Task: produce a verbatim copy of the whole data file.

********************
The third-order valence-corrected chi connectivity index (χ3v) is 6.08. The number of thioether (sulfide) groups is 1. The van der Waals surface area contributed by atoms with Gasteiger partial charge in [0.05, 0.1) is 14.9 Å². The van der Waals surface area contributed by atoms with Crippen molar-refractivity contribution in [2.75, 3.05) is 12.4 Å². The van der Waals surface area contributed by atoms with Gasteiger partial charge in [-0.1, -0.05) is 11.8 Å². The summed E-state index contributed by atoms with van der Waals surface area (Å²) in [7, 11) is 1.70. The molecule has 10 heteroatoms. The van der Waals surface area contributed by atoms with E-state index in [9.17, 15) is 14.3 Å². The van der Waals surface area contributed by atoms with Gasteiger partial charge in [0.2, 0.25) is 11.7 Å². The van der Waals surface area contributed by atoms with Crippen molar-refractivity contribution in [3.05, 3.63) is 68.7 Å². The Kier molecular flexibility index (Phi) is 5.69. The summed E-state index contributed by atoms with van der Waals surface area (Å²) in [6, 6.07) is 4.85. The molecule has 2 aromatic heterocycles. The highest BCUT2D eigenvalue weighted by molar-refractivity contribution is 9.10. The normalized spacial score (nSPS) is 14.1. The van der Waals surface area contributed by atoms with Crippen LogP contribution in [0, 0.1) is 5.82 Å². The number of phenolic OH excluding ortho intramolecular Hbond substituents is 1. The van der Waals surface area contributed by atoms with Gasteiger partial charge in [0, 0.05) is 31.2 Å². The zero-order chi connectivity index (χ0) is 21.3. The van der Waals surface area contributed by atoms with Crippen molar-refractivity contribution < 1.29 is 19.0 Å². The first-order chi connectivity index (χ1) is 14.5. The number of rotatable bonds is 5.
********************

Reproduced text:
The third-order valence-corrected chi connectivity index (χ3v) is 6.08. The number of thioether (sulfide) groups is 1. The van der Waals surface area contributed by atoms with Gasteiger partial charge in [0.05, 0.1) is 14.9 Å². The van der Waals surface area contributed by atoms with Crippen molar-refractivity contribution in [2.75, 3.05) is 12.4 Å². The van der Waals surface area contributed by atoms with Gasteiger partial charge in [-0.1, -0.05) is 11.8 Å². The summed E-state index contributed by atoms with van der Waals surface area (Å²) in [7, 11) is 1.70. The molecule has 10 heteroatoms. The van der Waals surface area contributed by atoms with E-state index in [9.17, 15) is 14.3 Å². The van der Waals surface area contributed by atoms with Gasteiger partial charge in [0.2, 0.25) is 11.7 Å². The van der Waals surface area contributed by atoms with Crippen molar-refractivity contribution in [3.05, 3.63) is 68.7 Å². The Kier molecular flexibility index (Phi) is 5.69. The summed E-state index contributed by atoms with van der Waals surface area (Å²) in [6, 6.07) is 4.85. The molecule has 2 aromatic heterocycles. The highest BCUT2D eigenvalue weighted by molar-refractivity contribution is 9.10. The normalized spacial score (nSPS) is 14.1. The van der Waals surface area contributed by atoms with Crippen LogP contribution in [0, 0.1) is 5.82 Å². The number of phenolic OH excluding ortho intramolecular Hbond substituents is 1. The van der Waals surface area contributed by atoms with Gasteiger partial charge in [0, 0.05) is 31.2 Å². The zero-order chi connectivity index (χ0) is 21.3. The van der Waals surface area contributed by atoms with Crippen molar-refractivity contribution < 1.29 is 19.0 Å². The first-order chi connectivity index (χ1) is 14.5. The number of rotatable bonds is 5.